>I get that automation significantly reduces the labor time necessary to produce a commodity
It's not only about the cost of a commodity. Transactions are not free, you have to spend time interacting with a transaction system like money tokens, credit cards and labour vouchers too. You have to spend mental energy to decide on purchases. At some point the hole of humanity would spend more time and effort on transactions than they work in the economy it self. It just becomes overhead.
>but won’t a few job sectors like construction, resource extraction like mining, wholesale and retail distribution always add a significant number of hours of labor time per person to the commodity?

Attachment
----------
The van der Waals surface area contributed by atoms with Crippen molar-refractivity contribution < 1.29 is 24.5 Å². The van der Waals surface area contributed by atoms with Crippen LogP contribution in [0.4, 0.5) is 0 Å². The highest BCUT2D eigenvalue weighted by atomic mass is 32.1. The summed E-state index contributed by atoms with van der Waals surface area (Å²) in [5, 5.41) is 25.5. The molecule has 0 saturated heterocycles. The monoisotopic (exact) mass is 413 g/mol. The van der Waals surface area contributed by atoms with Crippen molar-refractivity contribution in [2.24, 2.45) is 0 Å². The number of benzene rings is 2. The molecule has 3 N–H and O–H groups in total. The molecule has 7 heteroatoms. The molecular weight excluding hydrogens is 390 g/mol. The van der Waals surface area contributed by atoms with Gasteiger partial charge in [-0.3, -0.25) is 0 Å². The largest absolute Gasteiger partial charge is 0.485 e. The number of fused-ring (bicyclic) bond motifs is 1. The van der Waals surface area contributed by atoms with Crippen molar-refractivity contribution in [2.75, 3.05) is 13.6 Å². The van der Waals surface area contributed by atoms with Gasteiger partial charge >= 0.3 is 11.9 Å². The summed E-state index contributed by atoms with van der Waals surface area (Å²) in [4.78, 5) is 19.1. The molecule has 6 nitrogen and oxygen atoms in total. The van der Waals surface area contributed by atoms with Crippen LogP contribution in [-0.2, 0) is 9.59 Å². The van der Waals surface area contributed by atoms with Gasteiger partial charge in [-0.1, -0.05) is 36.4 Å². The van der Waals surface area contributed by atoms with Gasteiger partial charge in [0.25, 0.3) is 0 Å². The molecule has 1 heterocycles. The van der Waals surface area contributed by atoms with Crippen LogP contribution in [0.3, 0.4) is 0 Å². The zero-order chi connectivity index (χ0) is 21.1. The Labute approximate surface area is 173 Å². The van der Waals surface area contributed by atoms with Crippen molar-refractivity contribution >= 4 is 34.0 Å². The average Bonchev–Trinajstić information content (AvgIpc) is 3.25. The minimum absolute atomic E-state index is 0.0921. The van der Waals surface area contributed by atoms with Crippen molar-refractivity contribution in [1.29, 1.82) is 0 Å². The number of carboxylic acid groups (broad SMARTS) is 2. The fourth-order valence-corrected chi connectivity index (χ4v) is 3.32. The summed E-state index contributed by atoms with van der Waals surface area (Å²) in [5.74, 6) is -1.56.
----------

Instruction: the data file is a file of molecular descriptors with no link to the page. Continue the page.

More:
I don't really know how the future looks like but replicators don't have much in terms of externalities, they need power, and maybe once in a while you need to refill the matter cartridge because it doesn't perfectly recycle. The replicator is just a projection of observable trends, like productivity improving, and shrinking of the size of production tools relative to the products they make, and it's the ultimate multi tool, because in principle it could do any modification you want. I don't really know what people will do, basically all the constrains we have today would be removed. If i want to make a prediction i'm left with few indicators, but there definitely is a lower cut-off point where prices make no sense to humans. And that's what i'm basing this on.